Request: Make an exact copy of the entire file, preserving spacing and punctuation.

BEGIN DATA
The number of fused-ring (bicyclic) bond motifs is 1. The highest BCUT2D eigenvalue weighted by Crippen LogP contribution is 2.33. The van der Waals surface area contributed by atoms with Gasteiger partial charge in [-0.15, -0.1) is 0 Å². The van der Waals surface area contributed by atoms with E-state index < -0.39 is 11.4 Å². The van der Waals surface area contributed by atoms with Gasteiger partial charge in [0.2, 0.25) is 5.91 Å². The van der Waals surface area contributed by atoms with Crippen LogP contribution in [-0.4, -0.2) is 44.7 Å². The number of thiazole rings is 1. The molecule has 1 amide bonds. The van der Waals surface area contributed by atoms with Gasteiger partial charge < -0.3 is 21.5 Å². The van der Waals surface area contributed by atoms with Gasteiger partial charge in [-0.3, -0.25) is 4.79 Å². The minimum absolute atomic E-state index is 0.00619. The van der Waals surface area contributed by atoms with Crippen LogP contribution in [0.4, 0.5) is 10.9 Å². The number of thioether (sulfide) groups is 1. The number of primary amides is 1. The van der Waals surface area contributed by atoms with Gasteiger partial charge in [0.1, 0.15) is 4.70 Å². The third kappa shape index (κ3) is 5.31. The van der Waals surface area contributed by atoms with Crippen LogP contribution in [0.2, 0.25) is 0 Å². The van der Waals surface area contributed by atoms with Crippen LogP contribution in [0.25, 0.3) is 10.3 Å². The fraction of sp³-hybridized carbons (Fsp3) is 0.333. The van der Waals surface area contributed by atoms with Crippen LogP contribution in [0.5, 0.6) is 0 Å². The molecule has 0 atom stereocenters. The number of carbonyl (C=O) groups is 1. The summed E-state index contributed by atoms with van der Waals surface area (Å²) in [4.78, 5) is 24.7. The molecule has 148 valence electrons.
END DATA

The number of fused-ring (bicyclic) bond motifs is 1. The highest BCUT2D eigenvalue weighted by Crippen LogP contribution is 2.33. The van der Waals surface area contributed by atoms with Gasteiger partial charge in [-0.15, -0.1) is 0 Å². The van der Waals surface area contributed by atoms with E-state index < -0.39 is 11.4 Å². The van der Waals surface area contributed by atoms with Gasteiger partial charge in [0.2, 0.25) is 5.91 Å². The van der Waals surface area contributed by atoms with Crippen LogP contribution in [-0.4, -0.2) is 44.7 Å². The number of thiazole rings is 1. The molecule has 1 amide bonds. The van der Waals surface area contributed by atoms with Gasteiger partial charge < -0.3 is 21.5 Å². The van der Waals surface area contributed by atoms with Gasteiger partial charge in [-0.3, -0.25) is 4.79 Å². The minimum absolute atomic E-state index is 0.00619. The van der Waals surface area contributed by atoms with Crippen LogP contribution in [0.4, 0.5) is 10.9 Å². The number of thioether (sulfide) groups is 1. The number of primary amides is 1. The van der Waals surface area contributed by atoms with Gasteiger partial charge in [0.1, 0.15) is 4.70 Å². The third kappa shape index (κ3) is 5.31. The van der Waals surface area contributed by atoms with Crippen LogP contribution in [0.2, 0.25) is 0 Å². The van der Waals surface area contributed by atoms with Crippen LogP contribution in [0.25, 0.3) is 10.3 Å². The fraction of sp³-hybridized carbons (Fsp3) is 0.333. The van der Waals surface area contributed by atoms with Crippen LogP contribution in [0.5, 0.6) is 0 Å². The molecule has 0 atom stereocenters. The number of carbonyl (C=O) groups is 1. The summed E-state index contributed by atoms with van der Waals surface area (Å²) in [4.78, 5) is 24.7. The molecule has 148 valence electrons.